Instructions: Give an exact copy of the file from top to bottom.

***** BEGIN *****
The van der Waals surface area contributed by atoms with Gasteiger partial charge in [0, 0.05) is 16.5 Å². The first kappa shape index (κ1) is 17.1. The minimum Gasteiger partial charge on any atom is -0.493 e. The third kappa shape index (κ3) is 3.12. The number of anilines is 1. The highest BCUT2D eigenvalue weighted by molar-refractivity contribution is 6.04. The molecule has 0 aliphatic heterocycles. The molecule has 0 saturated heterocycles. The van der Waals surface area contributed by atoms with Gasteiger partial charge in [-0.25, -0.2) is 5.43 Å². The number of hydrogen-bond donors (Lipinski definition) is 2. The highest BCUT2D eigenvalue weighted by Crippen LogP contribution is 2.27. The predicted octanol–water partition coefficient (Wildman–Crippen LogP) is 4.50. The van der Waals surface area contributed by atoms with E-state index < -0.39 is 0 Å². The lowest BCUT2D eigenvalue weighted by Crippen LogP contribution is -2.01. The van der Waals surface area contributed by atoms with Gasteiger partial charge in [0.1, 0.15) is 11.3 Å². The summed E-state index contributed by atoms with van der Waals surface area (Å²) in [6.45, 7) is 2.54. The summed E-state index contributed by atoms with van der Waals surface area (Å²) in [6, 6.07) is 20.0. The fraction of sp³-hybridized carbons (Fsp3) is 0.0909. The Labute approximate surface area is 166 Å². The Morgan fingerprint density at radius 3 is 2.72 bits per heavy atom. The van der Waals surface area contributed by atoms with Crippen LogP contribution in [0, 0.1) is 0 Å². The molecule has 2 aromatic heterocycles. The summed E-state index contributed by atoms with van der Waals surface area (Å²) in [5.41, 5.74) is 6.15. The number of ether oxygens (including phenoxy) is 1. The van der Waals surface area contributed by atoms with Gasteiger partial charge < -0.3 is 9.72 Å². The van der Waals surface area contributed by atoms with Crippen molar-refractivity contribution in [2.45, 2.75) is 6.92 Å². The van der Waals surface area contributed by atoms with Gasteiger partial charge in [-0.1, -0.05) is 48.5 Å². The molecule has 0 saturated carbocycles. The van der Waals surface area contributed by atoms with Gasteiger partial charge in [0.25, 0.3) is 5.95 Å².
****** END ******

The van der Waals surface area contributed by atoms with Gasteiger partial charge in [0, 0.05) is 16.5 Å². The first kappa shape index (κ1) is 17.1. The minimum Gasteiger partial charge on any atom is -0.493 e. The third kappa shape index (κ3) is 3.12. The number of anilines is 1. The highest BCUT2D eigenvalue weighted by molar-refractivity contribution is 6.04. The molecule has 0 aliphatic heterocycles. The molecule has 0 saturated heterocycles. The van der Waals surface area contributed by atoms with Gasteiger partial charge in [-0.25, -0.2) is 5.43 Å². The number of hydrogen-bond donors (Lipinski definition) is 2. The highest BCUT2D eigenvalue weighted by Crippen LogP contribution is 2.27. The predicted octanol–water partition coefficient (Wildman–Crippen LogP) is 4.50. The van der Waals surface area contributed by atoms with E-state index < -0.39 is 0 Å². The lowest BCUT2D eigenvalue weighted by Crippen LogP contribution is -2.01. The van der Waals surface area contributed by atoms with Gasteiger partial charge in [0.1, 0.15) is 11.3 Å². The summed E-state index contributed by atoms with van der Waals surface area (Å²) in [6.45, 7) is 2.54. The summed E-state index contributed by atoms with van der Waals surface area (Å²) in [6, 6.07) is 20.0. The fraction of sp³-hybridized carbons (Fsp3) is 0.0909. The Labute approximate surface area is 166 Å². The Morgan fingerprint density at radius 3 is 2.72 bits per heavy atom. The van der Waals surface area contributed by atoms with Crippen LogP contribution in [0, 0.1) is 0 Å². The molecule has 2 aromatic heterocycles. The summed E-state index contributed by atoms with van der Waals surface area (Å²) in [5.41, 5.74) is 6.15. The number of ether oxygens (including phenoxy) is 1. The van der Waals surface area contributed by atoms with Gasteiger partial charge < -0.3 is 9.72 Å². The van der Waals surface area contributed by atoms with Crippen molar-refractivity contribution in [2.45, 2.75) is 6.92 Å². The van der Waals surface area contributed by atoms with Gasteiger partial charge in [-0.1, -0.05) is 48.5 Å². The molecule has 0 saturated carbocycles. The van der Waals surface area contributed by atoms with Gasteiger partial charge in [0.25, 0.3) is 5.95 Å².